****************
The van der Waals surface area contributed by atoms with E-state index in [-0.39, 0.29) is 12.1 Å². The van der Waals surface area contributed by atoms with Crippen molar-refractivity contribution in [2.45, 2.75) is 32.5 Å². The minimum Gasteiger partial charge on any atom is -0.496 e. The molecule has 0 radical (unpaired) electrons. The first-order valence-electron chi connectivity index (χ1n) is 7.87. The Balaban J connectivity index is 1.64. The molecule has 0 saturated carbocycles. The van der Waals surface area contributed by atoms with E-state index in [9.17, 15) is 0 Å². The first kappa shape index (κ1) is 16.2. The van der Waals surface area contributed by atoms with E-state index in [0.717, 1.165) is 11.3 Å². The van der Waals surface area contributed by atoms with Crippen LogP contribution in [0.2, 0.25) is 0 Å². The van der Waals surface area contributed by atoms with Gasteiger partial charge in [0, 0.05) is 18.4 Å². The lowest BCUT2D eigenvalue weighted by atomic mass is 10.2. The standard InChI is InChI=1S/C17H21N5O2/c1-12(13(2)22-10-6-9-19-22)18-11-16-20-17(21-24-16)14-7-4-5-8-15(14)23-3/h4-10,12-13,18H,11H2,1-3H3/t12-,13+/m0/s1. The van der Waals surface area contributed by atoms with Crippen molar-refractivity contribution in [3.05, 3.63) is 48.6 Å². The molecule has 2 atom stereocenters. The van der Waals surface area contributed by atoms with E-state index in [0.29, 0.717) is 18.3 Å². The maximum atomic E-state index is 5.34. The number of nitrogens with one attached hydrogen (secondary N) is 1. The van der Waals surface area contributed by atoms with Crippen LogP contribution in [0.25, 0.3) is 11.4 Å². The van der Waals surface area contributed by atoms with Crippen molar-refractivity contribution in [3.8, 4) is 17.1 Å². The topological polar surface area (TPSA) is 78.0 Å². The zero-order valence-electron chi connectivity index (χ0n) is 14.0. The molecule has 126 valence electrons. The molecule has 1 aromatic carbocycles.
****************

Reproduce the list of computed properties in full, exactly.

The van der Waals surface area contributed by atoms with E-state index in [-0.39, 0.29) is 12.1 Å². The van der Waals surface area contributed by atoms with Crippen molar-refractivity contribution in [2.45, 2.75) is 32.5 Å². The minimum Gasteiger partial charge on any atom is -0.496 e. The molecule has 0 radical (unpaired) electrons. The first-order valence-electron chi connectivity index (χ1n) is 7.87. The Balaban J connectivity index is 1.64. The molecule has 0 saturated carbocycles. The van der Waals surface area contributed by atoms with E-state index in [9.17, 15) is 0 Å². The first kappa shape index (κ1) is 16.2. The van der Waals surface area contributed by atoms with E-state index in [0.717, 1.165) is 11.3 Å². The van der Waals surface area contributed by atoms with Crippen LogP contribution in [0.2, 0.25) is 0 Å². The van der Waals surface area contributed by atoms with Gasteiger partial charge in [0, 0.05) is 18.4 Å². The lowest BCUT2D eigenvalue weighted by atomic mass is 10.2. The standard InChI is InChI=1S/C17H21N5O2/c1-12(13(2)22-10-6-9-19-22)18-11-16-20-17(21-24-16)14-7-4-5-8-15(14)23-3/h4-10,12-13,18H,11H2,1-3H3/t12-,13+/m0/s1. The van der Waals surface area contributed by atoms with Crippen molar-refractivity contribution in [3.05, 3.63) is 48.6 Å². The molecule has 2 atom stereocenters. The van der Waals surface area contributed by atoms with E-state index in [0.29, 0.717) is 18.3 Å². The maximum atomic E-state index is 5.34. The number of nitrogens with one attached hydrogen (secondary N) is 1. The van der Waals surface area contributed by atoms with Crippen LogP contribution in [0.25, 0.3) is 11.4 Å². The van der Waals surface area contributed by atoms with Crippen molar-refractivity contribution in [3.8, 4) is 17.1 Å². The topological polar surface area (TPSA) is 78.0 Å². The zero-order valence-electron chi connectivity index (χ0n) is 14.0. The molecule has 126 valence electrons. The molecule has 1 aromatic carbocycles.